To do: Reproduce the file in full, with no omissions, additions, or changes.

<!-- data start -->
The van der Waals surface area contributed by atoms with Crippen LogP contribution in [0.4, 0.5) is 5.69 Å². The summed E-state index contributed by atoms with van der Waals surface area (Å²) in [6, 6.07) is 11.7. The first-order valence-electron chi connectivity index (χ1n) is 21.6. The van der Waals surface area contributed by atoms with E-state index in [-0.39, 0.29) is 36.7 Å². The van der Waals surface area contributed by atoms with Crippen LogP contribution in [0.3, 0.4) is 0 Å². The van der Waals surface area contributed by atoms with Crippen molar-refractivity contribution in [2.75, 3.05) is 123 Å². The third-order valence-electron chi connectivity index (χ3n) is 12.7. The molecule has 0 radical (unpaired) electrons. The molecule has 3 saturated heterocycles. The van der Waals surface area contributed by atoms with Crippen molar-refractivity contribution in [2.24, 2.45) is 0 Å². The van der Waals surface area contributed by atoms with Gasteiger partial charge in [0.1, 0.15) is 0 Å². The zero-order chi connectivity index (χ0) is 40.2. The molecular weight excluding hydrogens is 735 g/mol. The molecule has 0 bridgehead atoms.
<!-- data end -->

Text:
The van der Waals surface area contributed by atoms with Crippen LogP contribution in [0.4, 0.5) is 5.69 Å². The summed E-state index contributed by atoms with van der Waals surface area (Å²) in [6, 6.07) is 11.7. The first-order valence-electron chi connectivity index (χ1n) is 21.6. The van der Waals surface area contributed by atoms with E-state index in [-0.39, 0.29) is 36.7 Å². The van der Waals surface area contributed by atoms with Crippen LogP contribution in [0.3, 0.4) is 0 Å². The van der Waals surface area contributed by atoms with Crippen molar-refractivity contribution in [2.75, 3.05) is 123 Å². The third-order valence-electron chi connectivity index (χ3n) is 12.7. The molecule has 0 radical (unpaired) electrons. The molecule has 3 saturated heterocycles. The van der Waals surface area contributed by atoms with Crippen molar-refractivity contribution in [2.24, 2.45) is 0 Å². The van der Waals surface area contributed by atoms with Gasteiger partial charge in [0.1, 0.15) is 0 Å². The zero-order chi connectivity index (χ0) is 40.2. The molecular weight excluding hydrogens is 735 g/mol. The molecule has 0 bridgehead atoms.